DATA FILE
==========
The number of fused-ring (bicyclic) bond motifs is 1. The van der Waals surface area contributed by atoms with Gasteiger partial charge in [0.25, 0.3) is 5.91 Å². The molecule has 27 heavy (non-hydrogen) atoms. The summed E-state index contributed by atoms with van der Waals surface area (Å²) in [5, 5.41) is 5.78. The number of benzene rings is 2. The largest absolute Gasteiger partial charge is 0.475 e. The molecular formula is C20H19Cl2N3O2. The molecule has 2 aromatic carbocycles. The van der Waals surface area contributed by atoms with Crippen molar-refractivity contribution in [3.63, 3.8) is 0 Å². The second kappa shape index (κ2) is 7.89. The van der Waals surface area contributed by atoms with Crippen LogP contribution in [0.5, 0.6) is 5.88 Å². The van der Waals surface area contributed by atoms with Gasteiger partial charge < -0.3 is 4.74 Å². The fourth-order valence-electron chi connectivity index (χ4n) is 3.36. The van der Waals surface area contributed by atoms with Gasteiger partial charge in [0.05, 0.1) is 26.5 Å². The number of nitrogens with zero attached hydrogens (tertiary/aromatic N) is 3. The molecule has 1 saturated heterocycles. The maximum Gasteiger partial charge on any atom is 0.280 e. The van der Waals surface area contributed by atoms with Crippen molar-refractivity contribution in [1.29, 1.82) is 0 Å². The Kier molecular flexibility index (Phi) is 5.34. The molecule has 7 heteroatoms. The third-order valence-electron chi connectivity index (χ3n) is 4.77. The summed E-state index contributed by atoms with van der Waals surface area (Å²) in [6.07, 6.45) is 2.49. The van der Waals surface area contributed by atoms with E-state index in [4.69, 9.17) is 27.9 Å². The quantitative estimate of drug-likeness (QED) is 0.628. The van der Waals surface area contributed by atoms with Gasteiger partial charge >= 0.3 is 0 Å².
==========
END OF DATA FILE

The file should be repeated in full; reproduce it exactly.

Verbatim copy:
The number of fused-ring (bicyclic) bond motifs is 1. The van der Waals surface area contributed by atoms with Gasteiger partial charge in [0.25, 0.3) is 5.91 Å². The molecule has 27 heavy (non-hydrogen) atoms. The summed E-state index contributed by atoms with van der Waals surface area (Å²) in [5, 5.41) is 5.78. The number of benzene rings is 2. The largest absolute Gasteiger partial charge is 0.475 e. The molecular formula is C20H19Cl2N3O2. The molecule has 2 aromatic carbocycles. The van der Waals surface area contributed by atoms with Crippen molar-refractivity contribution in [3.63, 3.8) is 0 Å². The second kappa shape index (κ2) is 7.89. The van der Waals surface area contributed by atoms with Crippen LogP contribution in [0.5, 0.6) is 5.88 Å². The van der Waals surface area contributed by atoms with Gasteiger partial charge < -0.3 is 4.74 Å². The fourth-order valence-electron chi connectivity index (χ4n) is 3.36. The van der Waals surface area contributed by atoms with Gasteiger partial charge in [0.05, 0.1) is 26.5 Å². The number of nitrogens with zero attached hydrogens (tertiary/aromatic N) is 3. The molecule has 1 saturated heterocycles. The maximum Gasteiger partial charge on any atom is 0.280 e. The van der Waals surface area contributed by atoms with Crippen molar-refractivity contribution in [1.29, 1.82) is 0 Å². The Kier molecular flexibility index (Phi) is 5.34. The molecule has 7 heteroatoms. The third-order valence-electron chi connectivity index (χ3n) is 4.77. The summed E-state index contributed by atoms with van der Waals surface area (Å²) in [6.07, 6.45) is 2.49. The van der Waals surface area contributed by atoms with E-state index in [4.69, 9.17) is 27.9 Å². The quantitative estimate of drug-likeness (QED) is 0.628. The van der Waals surface area contributed by atoms with Gasteiger partial charge >= 0.3 is 0 Å².